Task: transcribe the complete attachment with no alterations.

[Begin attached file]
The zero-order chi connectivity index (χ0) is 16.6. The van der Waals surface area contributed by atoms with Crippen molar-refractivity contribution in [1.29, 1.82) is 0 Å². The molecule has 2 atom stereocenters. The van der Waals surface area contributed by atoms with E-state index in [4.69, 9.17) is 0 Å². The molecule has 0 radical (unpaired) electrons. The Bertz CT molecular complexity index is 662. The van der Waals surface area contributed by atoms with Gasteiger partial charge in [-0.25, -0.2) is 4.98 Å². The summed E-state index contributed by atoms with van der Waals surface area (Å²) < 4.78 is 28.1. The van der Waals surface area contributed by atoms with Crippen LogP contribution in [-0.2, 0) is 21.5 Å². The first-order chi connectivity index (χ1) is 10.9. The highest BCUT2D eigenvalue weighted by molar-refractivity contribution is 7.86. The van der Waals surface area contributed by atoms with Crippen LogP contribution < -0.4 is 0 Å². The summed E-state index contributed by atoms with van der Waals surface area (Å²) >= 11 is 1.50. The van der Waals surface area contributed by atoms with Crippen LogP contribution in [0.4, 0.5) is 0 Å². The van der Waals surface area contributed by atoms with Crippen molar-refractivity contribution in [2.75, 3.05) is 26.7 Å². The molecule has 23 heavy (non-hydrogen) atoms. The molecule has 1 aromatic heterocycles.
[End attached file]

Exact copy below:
The zero-order chi connectivity index (χ0) is 16.6. The van der Waals surface area contributed by atoms with Crippen molar-refractivity contribution in [1.29, 1.82) is 0 Å². The molecule has 2 atom stereocenters. The van der Waals surface area contributed by atoms with E-state index in [4.69, 9.17) is 0 Å². The molecule has 0 radical (unpaired) electrons. The Bertz CT molecular complexity index is 662. The van der Waals surface area contributed by atoms with Gasteiger partial charge in [-0.25, -0.2) is 4.98 Å². The summed E-state index contributed by atoms with van der Waals surface area (Å²) < 4.78 is 28.1. The van der Waals surface area contributed by atoms with Crippen LogP contribution in [-0.2, 0) is 21.5 Å². The first-order chi connectivity index (χ1) is 10.9. The highest BCUT2D eigenvalue weighted by molar-refractivity contribution is 7.86. The van der Waals surface area contributed by atoms with Crippen LogP contribution < -0.4 is 0 Å². The summed E-state index contributed by atoms with van der Waals surface area (Å²) >= 11 is 1.50. The van der Waals surface area contributed by atoms with Crippen LogP contribution in [0.4, 0.5) is 0 Å². The van der Waals surface area contributed by atoms with Crippen molar-refractivity contribution in [2.75, 3.05) is 26.7 Å². The molecule has 23 heavy (non-hydrogen) atoms. The molecule has 1 aromatic heterocycles.